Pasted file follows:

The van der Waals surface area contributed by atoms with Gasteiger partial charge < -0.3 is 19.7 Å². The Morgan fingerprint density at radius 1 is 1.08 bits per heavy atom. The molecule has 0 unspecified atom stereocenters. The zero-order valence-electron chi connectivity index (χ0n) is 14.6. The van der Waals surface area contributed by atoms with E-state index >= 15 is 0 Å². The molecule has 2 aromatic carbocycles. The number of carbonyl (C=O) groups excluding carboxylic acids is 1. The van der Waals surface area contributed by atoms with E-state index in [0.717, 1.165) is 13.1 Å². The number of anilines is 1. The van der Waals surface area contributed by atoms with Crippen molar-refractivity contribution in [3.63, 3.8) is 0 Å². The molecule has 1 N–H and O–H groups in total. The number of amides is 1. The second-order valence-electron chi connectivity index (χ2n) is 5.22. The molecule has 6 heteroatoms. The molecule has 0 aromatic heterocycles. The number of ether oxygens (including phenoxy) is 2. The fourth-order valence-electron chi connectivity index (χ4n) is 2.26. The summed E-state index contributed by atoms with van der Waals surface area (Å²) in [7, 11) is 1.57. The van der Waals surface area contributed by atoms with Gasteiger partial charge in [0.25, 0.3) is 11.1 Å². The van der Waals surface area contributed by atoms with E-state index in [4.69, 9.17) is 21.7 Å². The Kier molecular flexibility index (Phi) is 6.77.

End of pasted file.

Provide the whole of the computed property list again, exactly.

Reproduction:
The van der Waals surface area contributed by atoms with Gasteiger partial charge < -0.3 is 19.7 Å². The Morgan fingerprint density at radius 1 is 1.08 bits per heavy atom. The molecule has 0 unspecified atom stereocenters. The zero-order valence-electron chi connectivity index (χ0n) is 14.6. The van der Waals surface area contributed by atoms with E-state index >= 15 is 0 Å². The molecule has 2 aromatic carbocycles. The number of carbonyl (C=O) groups excluding carboxylic acids is 1. The van der Waals surface area contributed by atoms with E-state index in [0.717, 1.165) is 13.1 Å². The number of anilines is 1. The van der Waals surface area contributed by atoms with Crippen molar-refractivity contribution in [3.63, 3.8) is 0 Å². The molecule has 1 N–H and O–H groups in total. The number of amides is 1. The second-order valence-electron chi connectivity index (χ2n) is 5.22. The molecule has 6 heteroatoms. The molecule has 0 aromatic heterocycles. The number of ether oxygens (including phenoxy) is 2. The fourth-order valence-electron chi connectivity index (χ4n) is 2.26. The summed E-state index contributed by atoms with van der Waals surface area (Å²) in [7, 11) is 1.57. The van der Waals surface area contributed by atoms with Gasteiger partial charge in [0.25, 0.3) is 11.1 Å². The van der Waals surface area contributed by atoms with E-state index in [4.69, 9.17) is 21.7 Å². The Kier molecular flexibility index (Phi) is 6.77.